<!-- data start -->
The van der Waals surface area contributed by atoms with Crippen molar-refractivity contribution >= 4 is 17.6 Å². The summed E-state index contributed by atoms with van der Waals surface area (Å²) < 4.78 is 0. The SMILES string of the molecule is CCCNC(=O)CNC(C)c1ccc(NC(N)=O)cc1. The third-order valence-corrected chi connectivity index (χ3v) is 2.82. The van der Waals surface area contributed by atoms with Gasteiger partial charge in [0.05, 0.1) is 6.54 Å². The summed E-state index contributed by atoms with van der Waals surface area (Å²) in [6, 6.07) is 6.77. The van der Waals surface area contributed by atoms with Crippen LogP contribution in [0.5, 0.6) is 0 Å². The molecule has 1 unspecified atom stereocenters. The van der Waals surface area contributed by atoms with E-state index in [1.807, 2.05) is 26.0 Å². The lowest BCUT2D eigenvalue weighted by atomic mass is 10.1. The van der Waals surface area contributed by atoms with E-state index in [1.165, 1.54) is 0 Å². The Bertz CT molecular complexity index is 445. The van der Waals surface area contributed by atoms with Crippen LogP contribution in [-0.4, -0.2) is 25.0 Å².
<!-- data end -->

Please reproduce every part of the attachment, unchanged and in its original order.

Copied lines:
The van der Waals surface area contributed by atoms with Crippen molar-refractivity contribution >= 4 is 17.6 Å². The summed E-state index contributed by atoms with van der Waals surface area (Å²) < 4.78 is 0. The SMILES string of the molecule is CCCNC(=O)CNC(C)c1ccc(NC(N)=O)cc1. The third-order valence-corrected chi connectivity index (χ3v) is 2.82. The van der Waals surface area contributed by atoms with Gasteiger partial charge in [0.05, 0.1) is 6.54 Å². The summed E-state index contributed by atoms with van der Waals surface area (Å²) in [6, 6.07) is 6.77. The van der Waals surface area contributed by atoms with Crippen LogP contribution in [0.5, 0.6) is 0 Å². The molecule has 1 unspecified atom stereocenters. The van der Waals surface area contributed by atoms with E-state index in [1.807, 2.05) is 26.0 Å². The lowest BCUT2D eigenvalue weighted by atomic mass is 10.1. The van der Waals surface area contributed by atoms with E-state index in [1.165, 1.54) is 0 Å². The Bertz CT molecular complexity index is 445. The van der Waals surface area contributed by atoms with Crippen LogP contribution in [-0.4, -0.2) is 25.0 Å².